Read Full Post »

PointofViewHere in the UK and throughout most of the world there are a plethora of TV programmes like ‘X Factor’, ‘The Voice’, ‘Britain’s Got Talent’ and ‘Big Brother’, that tend to encourage adults and children alike to see themselves as special. They may be extrovert or they may have a body good enough for the cover of Vogue, but are they really special?

talent show, young people

Talent shows, appealing particularly to young people, are regular events in all parts of Britain.

When does love and care overflow into a morass of sentimental slop? I’m afraid it’s when parents, friends, teachers and lecturers all conspire to convince hapless children and young people that they are indeed special and deserving of every success.

In reality by definition only a very small minority of children can be special. After all this is a relative concept that aims to distinguish the average and inferior from the ‘special’. Otherwise the term becomes meaningless.

It does appear that young girls are the most vulnerable to this misplaced ego boost. It’s not easy growing up in a social environment where celebrity culture is so pervasive and the ‘body beautiful’ is seen as a passport to popularity, sexual success and enrichment. The idea that working hard, studying, and being socially aware is the best way to achieve a fulfilling life, is not one that appears to figure very highly in many young peoples’ minds.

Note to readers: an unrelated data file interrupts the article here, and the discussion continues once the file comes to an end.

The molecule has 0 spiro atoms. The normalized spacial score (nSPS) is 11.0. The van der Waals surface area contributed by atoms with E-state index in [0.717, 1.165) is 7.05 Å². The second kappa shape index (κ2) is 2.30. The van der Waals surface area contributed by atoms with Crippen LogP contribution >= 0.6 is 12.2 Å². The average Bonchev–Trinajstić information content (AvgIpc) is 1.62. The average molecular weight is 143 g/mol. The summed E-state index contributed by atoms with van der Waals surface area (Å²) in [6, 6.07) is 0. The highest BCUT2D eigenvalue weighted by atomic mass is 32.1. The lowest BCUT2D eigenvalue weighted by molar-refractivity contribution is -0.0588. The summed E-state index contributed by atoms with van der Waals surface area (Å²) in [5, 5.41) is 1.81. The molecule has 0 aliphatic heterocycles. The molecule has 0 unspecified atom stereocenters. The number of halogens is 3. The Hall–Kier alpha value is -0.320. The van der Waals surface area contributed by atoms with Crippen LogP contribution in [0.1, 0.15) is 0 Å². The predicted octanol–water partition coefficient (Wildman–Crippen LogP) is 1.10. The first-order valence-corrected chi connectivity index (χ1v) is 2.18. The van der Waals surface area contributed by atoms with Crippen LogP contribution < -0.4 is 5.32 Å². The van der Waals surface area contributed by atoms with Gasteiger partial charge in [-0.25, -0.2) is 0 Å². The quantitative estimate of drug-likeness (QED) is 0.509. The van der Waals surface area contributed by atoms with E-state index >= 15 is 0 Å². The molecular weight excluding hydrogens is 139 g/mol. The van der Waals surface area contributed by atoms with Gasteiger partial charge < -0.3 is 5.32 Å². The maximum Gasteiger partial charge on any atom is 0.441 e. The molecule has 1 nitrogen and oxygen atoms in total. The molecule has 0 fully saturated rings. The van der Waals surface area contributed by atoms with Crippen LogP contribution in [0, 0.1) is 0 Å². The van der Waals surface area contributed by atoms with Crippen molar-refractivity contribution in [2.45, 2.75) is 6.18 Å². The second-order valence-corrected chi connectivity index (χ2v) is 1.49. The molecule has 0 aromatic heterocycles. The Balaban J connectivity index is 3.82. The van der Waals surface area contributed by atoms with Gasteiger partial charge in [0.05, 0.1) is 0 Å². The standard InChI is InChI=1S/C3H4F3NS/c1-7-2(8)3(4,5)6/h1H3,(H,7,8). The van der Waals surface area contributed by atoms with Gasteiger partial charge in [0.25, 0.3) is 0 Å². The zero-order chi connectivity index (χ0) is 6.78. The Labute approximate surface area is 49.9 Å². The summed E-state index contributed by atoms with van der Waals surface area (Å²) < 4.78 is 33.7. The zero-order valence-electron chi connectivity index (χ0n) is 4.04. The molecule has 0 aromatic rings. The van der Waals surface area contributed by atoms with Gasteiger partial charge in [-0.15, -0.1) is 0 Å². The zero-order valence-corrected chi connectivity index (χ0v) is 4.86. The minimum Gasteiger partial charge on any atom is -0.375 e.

It often seems that in every area of our lives we can only succeed or pass. The concept of failure has to be avoided at all costs. This approach can even be found in the world of education. Colleges seem to operate a system that awards a pass to all students who just regularly turn up for lessons and who submit their work on time. Now that may well be an achievement but should it merit a ‘pass’ irrespective of the quality of the work submitted or classes assessed. It appears that there is a received wisdom that it is damaging to children and young people to label them a failure. But if this is the case doesn’t the system devalue real achievement and doesn’t it fail the students who really shine and who are arguably really special?


Read Full Post »

Food bank, operated by charities, for people affected by cuts in welfare benefitsLord Freud, Parliamentary Under Secretary of State for Work and Pensions speaking in the House of Lords on 2 July 2013 rejected a suggestion that the government’s austerity policies had led to an increase in food banks, and said that the increase was ‘supply led’.

‘If you put more food banks in, that is the supply. Clearly, food from the food banks is a free good and by definition with a free good there’s almost infinite demand.’